RE: Taking the bus is not cheap (Letters, May 11).

Bay of Plenty Regional Council wants to increase bus patronage in an affordable and equitable way across the region, including Rotorua.

As such, late last year (November) the Bay of Plenty Public Transport Committee recommended making some fare changes on the Rotorua Bus network. These will come into effect from July 1 this year.

A key change is the introduction of fare concessions for the first time for children, students and seniors.

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The Rotorua bus service currently charges a flat fare, while in comparison, Tauranga offers a concession fare to children, students and seniors. This is a development that we felt was important to make available in Rotorua.

This change will see smartride fares in Rotorua drop from $1.89 for concession groups to $1.34 although there will be a small increase to adult fares. Children under five will remain free.

We are focused on delivering an improved public transport network which will encourage regional patronage growth and compete with private vehicles in terms of convenience and reliability.
LYALL THURSTON
Bay of Plenty Public Transport Committee chairman

So, the basic wages is to be increased again. Does this now mean that employees will be on site ready to start work on time every day? They will not be coming across the car park or finishing a coffee and a ciggy out the back? They will be appropriately dressed, fit and alert, well rested and not hungover? Their cell phones will be left at home or locked up until knock off time? They will respect break time, including being promptly back from lunch hour? They will respect the company computer which is for company business not scrolling the internet in the company time?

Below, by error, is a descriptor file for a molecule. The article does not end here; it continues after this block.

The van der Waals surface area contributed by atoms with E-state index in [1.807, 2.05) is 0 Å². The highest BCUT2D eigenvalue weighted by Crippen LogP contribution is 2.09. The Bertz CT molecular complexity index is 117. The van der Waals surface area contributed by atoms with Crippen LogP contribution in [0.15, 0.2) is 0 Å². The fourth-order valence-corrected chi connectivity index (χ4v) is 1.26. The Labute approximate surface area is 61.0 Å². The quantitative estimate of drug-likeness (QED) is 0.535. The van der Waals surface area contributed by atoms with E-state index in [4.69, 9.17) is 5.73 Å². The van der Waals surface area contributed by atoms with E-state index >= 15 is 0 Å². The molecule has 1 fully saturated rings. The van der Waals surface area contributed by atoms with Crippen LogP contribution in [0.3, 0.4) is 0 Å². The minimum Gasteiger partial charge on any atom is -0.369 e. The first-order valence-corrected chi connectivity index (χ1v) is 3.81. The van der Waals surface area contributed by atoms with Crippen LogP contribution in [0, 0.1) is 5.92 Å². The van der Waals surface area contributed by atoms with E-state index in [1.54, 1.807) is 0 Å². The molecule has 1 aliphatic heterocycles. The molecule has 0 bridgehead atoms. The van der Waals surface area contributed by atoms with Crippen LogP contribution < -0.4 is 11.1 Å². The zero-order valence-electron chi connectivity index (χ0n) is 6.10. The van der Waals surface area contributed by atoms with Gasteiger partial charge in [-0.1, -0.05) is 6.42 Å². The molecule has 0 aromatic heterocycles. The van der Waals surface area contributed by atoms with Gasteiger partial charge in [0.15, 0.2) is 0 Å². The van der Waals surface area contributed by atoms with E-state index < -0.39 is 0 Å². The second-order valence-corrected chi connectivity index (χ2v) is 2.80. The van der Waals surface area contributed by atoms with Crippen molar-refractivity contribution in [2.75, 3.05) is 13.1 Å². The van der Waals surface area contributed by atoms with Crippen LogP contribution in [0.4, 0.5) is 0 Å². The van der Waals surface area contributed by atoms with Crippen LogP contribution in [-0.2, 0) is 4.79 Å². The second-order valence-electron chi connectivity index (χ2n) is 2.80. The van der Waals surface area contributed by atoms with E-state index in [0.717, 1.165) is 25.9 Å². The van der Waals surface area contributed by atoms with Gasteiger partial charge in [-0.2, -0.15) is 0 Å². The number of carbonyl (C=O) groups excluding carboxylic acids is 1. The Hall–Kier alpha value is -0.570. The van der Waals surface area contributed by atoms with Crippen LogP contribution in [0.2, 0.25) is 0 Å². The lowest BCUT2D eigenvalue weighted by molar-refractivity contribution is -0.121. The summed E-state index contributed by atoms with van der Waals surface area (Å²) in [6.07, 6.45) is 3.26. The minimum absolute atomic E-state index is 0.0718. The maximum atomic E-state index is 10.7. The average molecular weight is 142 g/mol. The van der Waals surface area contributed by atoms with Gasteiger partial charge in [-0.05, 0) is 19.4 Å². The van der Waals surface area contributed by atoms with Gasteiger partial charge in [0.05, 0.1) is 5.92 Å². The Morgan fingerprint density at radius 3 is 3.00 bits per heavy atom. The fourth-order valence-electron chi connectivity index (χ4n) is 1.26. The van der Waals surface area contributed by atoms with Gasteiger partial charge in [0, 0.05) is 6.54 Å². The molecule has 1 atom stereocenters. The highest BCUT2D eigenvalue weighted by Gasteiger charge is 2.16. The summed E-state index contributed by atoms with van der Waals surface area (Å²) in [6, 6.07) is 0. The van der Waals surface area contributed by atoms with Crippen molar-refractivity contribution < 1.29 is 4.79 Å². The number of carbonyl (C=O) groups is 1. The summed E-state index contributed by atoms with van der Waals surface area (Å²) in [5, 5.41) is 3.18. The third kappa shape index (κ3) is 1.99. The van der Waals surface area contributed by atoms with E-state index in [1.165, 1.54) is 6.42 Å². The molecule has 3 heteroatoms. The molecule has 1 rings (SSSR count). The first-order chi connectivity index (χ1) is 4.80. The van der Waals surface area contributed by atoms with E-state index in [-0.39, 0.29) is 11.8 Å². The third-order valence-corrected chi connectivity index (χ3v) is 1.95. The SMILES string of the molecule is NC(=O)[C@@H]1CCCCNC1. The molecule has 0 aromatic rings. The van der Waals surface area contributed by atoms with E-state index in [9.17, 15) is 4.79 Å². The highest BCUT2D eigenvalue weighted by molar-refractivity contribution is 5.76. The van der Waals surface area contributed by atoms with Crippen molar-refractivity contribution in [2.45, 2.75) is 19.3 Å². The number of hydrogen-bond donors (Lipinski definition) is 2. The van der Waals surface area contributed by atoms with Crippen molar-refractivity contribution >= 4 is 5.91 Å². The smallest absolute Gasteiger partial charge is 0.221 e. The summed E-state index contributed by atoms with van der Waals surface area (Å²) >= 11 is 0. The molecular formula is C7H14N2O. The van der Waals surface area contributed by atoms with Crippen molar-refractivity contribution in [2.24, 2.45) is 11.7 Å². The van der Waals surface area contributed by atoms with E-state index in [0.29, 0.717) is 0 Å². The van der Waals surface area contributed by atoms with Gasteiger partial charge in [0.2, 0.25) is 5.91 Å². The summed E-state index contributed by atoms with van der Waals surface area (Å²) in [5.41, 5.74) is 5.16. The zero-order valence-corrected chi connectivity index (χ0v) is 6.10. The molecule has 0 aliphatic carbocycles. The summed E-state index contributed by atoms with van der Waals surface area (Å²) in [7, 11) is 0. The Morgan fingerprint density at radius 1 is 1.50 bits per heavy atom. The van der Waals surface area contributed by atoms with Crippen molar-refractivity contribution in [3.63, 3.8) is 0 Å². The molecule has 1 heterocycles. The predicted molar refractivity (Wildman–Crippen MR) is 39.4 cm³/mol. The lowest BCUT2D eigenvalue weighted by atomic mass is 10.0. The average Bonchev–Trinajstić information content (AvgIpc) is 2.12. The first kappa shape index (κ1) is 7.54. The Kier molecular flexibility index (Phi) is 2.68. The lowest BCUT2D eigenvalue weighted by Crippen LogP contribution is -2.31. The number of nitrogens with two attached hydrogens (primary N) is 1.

Now that they are being paid by the business, they will recognise the need to do a good job so the business will prosper so it can continue to pay them?

Sciving, shoddy workmanship and pilfering undermine a business and eventually lead to closure. The recent complaint that workers were underpaid by 15 minutes begs the question; how often were they ten minutes late or spent 20 minutes checking their personal emails?

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A man should be worthy of his hire and a fair day's pay for a fair day's work.
MARIE BOOTH
Rotorua

Almost 400 years ago the sciences of bacteriology and protozology were begun. Not as we might imagine, in a gleaming lab in Cambridge or Paris, nor among the floating dust-motes of some Middle Eastern minaret.

It was, bizarrely, among the product samples of a middle-class Dutch draper in the unremarkable town of Delft.

Antony van Leeuwenhoek, fanatical Christian and father of five, was curious enough about God's creation to invent his own world-leading microscopes and use them to discover protozoas and bacteria.

He was not a scientist, nor learned, nor versed in Latin, but he overturned the evolutionary idea of life-coming-from-non-life.

How? He described, from observation, the complete life-cycle of the smallest creatures, demonstrating that they came from eggs, rather than waste matter.

Today ironically, it is a man who reclaimed the idea of spontaneous generation, in popular literature, Mr Darwin in fact, who is revered and remembered, instead of the world's most complete and thorough microbiologist.
GJ PHILIP
Taupo

The wanton slaughter of unarmed civilians by the Israeli defence force is a modern day abhorrence.

The Palestinian desire to leave the ghetto/open air prison of Gaza is entirely understandable.

That half the population are children and 70 per cent are refugees from Israel's historical ethnic cleansing give this tragedy truly epic proportions.

I have informed all my suppliers that I will not purchase anything from Israel until this civilian population is given the chance of leaving the Gaza concentration camp.

To think that 97 per cent of the water supply provided to Gaza is unfit for human consumption and that the UN describes conditions as unliveable is a disgrace to Israel and all the global community who tolerate this genocide.
DR BERNARD CONLON
GP, Murupara